9 Java Programming Myths Busted - InformationWeek
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9 Java Programming Myths Busted

Java has been around for 25 years -- plenty of time to build a mythology. Here, we bust up nine of the most prominent myths surrounding this widely used programming language.
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(Image: OpenClipart-Vectors via Pixabay)

(Image: OpenClipart-Vectors via Pixabay)

Java is, according to most ways of measuring such things, the most popular programming language in the world. In spite of this, there are many persistent myths about the language, even among those who use Java daily.

Since its debut 25 years ago, Java has been seen by some as something less than a "real" programming language. Whether because of Java's genesis as a language designed to program set-top boxes, or because Java's founders had the temerity to promise "write once, run anywhere" functionality for the language, there have been detractors from the beginning.

Yet Java has become popular both as a teaching language in universities and as a general-purpose programming language in many companies. Its popularity is why it's worth examining some of the myths surrounding Java. Whether a myth tends toward the positive or the negative, relying on magical thinking can leave you unprepared for situations in the real world.

[How can you help build the next generation of programmers? Read 9 Fun Tools for Teaching Kids to Code.]

Let's look at nine myths that can keep developers from making full use of Java.

Once you're finished reviewing these, I'd love to know what you think about Java as a programming language. Are there other myths that you've seen or heard about the language? Do you use it as one of your main languages for development?

Are you in the camp that sees Java as unfit for true enterprise programming? Let me know what you think about Java -- and the myths -- in our comments section below.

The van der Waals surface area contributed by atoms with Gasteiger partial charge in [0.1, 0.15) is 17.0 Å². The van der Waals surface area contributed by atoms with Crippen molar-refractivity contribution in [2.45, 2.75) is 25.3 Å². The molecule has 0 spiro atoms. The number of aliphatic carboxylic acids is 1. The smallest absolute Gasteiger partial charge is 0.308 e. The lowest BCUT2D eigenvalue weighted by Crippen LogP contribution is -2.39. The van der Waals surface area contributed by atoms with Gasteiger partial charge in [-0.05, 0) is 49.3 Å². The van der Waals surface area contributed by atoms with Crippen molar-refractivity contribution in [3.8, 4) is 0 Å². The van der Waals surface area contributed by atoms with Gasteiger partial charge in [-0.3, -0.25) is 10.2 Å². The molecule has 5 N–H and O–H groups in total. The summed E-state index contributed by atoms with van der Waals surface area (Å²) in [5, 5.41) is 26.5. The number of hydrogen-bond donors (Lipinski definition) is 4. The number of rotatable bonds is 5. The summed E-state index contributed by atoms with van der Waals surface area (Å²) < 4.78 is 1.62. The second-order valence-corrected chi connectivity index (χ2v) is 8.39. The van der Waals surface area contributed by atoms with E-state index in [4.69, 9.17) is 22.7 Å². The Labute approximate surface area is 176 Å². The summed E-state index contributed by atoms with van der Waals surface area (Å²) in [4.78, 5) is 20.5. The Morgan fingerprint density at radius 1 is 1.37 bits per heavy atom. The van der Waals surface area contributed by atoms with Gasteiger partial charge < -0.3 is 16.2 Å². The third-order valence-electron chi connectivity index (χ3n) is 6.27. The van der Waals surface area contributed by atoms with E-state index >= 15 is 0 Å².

Curtis Franklin Jr. is executive editor for technical content at InformationWeek. In this role he oversees product and technology coverage for the publication. In addition he acts as executive producer for InformationWeek Radio and Interop Radio where he works with ... View Full Bio

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User Rank: Ninja
7/11/2016 | 1:02:56 PM
Well Done
You covered the issues nicely, Curtis. Living in IBM server world, I've seen Java grow since the beginning. Websphere, Lous Notes and a number of their other tools which operate out of green screen space have long used Java. Being sluggish and crashes due to memory (heap space) are the primary complaints, especially Websphere.

As a developer, and not being native to OOP in general (I started in CICS/COBOL), the Java language was intimidating. I remember buying my first Java book. It was about 5 inches thick, maybe 800 pages. And this was back in days of HTTP 1.0, so user interfaces were quite a challenge. I dismissed it quite early on as a path away from green screen programming, perferring a CGI based approach with RPG or COBOL at backend and HTML at the front. Now that HTML5 and the javascript libraries like Extjs have arrived, that decision has started to payoff. But it was long time coming. 

If you need to write an app which needs to run in a lot of places, Java has proven it can do the job. It will be interesting how it holds up to the new HTML5/CSS3/Javascript approaches to "run anywhere".
User Rank: Apprentice
7/11/2016 | 11:29:23 AM
Java speed
Recently I had the opportunity to compare the performance of Java based math API workflows against similar native C++ workflows and guess what. Java came out twice as fast for certainl types of regressions and interpolations. 
User Rank: Apprentice
7/11/2016 | 10:00:17 AM
With Chrome no longer allowing applets and Firefox heading that direction, more folks need to become aware of Java Web Start and JavaFX.
NJ Mike
NJ Mike,
User Rank: Moderator
7/11/2016 | 9:05:13 AM
Cute Fluffy Bunnies
Cute fluffy bunnies aren't scary?  Obviously you haven't seen Monty Python and the Holy Grail!!!
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